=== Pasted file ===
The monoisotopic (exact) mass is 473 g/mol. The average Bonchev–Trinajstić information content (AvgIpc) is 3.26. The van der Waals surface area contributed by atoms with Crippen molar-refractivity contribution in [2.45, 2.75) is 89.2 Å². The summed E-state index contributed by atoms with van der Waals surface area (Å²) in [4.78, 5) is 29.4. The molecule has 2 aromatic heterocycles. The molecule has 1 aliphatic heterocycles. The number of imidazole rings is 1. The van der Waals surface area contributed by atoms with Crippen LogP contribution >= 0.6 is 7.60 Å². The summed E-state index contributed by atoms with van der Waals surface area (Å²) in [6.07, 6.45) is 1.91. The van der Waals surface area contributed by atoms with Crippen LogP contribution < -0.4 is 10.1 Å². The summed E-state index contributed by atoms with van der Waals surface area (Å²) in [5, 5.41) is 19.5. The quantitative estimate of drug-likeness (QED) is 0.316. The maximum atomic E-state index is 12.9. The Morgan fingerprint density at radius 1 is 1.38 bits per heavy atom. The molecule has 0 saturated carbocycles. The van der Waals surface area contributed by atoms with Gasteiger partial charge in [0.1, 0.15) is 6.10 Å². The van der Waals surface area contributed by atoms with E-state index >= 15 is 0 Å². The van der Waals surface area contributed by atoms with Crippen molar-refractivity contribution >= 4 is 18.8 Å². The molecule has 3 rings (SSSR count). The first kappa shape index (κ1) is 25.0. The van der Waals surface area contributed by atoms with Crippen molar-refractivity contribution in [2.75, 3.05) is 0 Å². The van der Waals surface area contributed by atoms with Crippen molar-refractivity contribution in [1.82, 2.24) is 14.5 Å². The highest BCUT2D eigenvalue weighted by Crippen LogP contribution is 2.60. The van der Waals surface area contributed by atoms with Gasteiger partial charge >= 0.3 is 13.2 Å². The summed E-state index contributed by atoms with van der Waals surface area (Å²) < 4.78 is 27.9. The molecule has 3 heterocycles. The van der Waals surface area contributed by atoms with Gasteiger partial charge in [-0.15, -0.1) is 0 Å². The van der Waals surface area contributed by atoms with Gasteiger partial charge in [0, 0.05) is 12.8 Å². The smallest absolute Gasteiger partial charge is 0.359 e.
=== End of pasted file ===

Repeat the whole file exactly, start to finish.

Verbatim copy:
The monoisotopic (exact) mass is 473 g/mol. The average Bonchev–Trinajstić information content (AvgIpc) is 3.26. The van der Waals surface area contributed by atoms with Crippen molar-refractivity contribution in [2.45, 2.75) is 89.2 Å². The summed E-state index contributed by atoms with van der Waals surface area (Å²) in [4.78, 5) is 29.4. The molecule has 2 aromatic heterocycles. The molecule has 1 aliphatic heterocycles. The number of imidazole rings is 1. The van der Waals surface area contributed by atoms with Crippen LogP contribution >= 0.6 is 7.60 Å². The summed E-state index contributed by atoms with van der Waals surface area (Å²) in [6.07, 6.45) is 1.91. The van der Waals surface area contributed by atoms with Crippen LogP contribution < -0.4 is 10.1 Å². The summed E-state index contributed by atoms with van der Waals surface area (Å²) in [5, 5.41) is 19.5. The quantitative estimate of drug-likeness (QED) is 0.316. The maximum atomic E-state index is 12.9. The Morgan fingerprint density at radius 1 is 1.38 bits per heavy atom. The molecule has 0 saturated carbocycles. The van der Waals surface area contributed by atoms with Gasteiger partial charge in [0.1, 0.15) is 6.10 Å². The van der Waals surface area contributed by atoms with E-state index >= 15 is 0 Å². The van der Waals surface area contributed by atoms with Crippen molar-refractivity contribution >= 4 is 18.8 Å². The molecule has 3 rings (SSSR count). The first kappa shape index (κ1) is 25.0. The van der Waals surface area contributed by atoms with Crippen molar-refractivity contribution in [2.75, 3.05) is 0 Å². The van der Waals surface area contributed by atoms with Crippen molar-refractivity contribution in [1.82, 2.24) is 14.5 Å². The highest BCUT2D eigenvalue weighted by Crippen LogP contribution is 2.60. The van der Waals surface area contributed by atoms with Gasteiger partial charge >= 0.3 is 13.2 Å². The summed E-state index contributed by atoms with van der Waals surface area (Å²) < 4.78 is 27.9. The molecule has 3 heterocycles. The van der Waals surface area contributed by atoms with Gasteiger partial charge in [-0.15, -0.1) is 0 Å². The van der Waals surface area contributed by atoms with Gasteiger partial charge in [0, 0.05) is 12.8 Å². The smallest absolute Gasteiger partial charge is 0.359 e.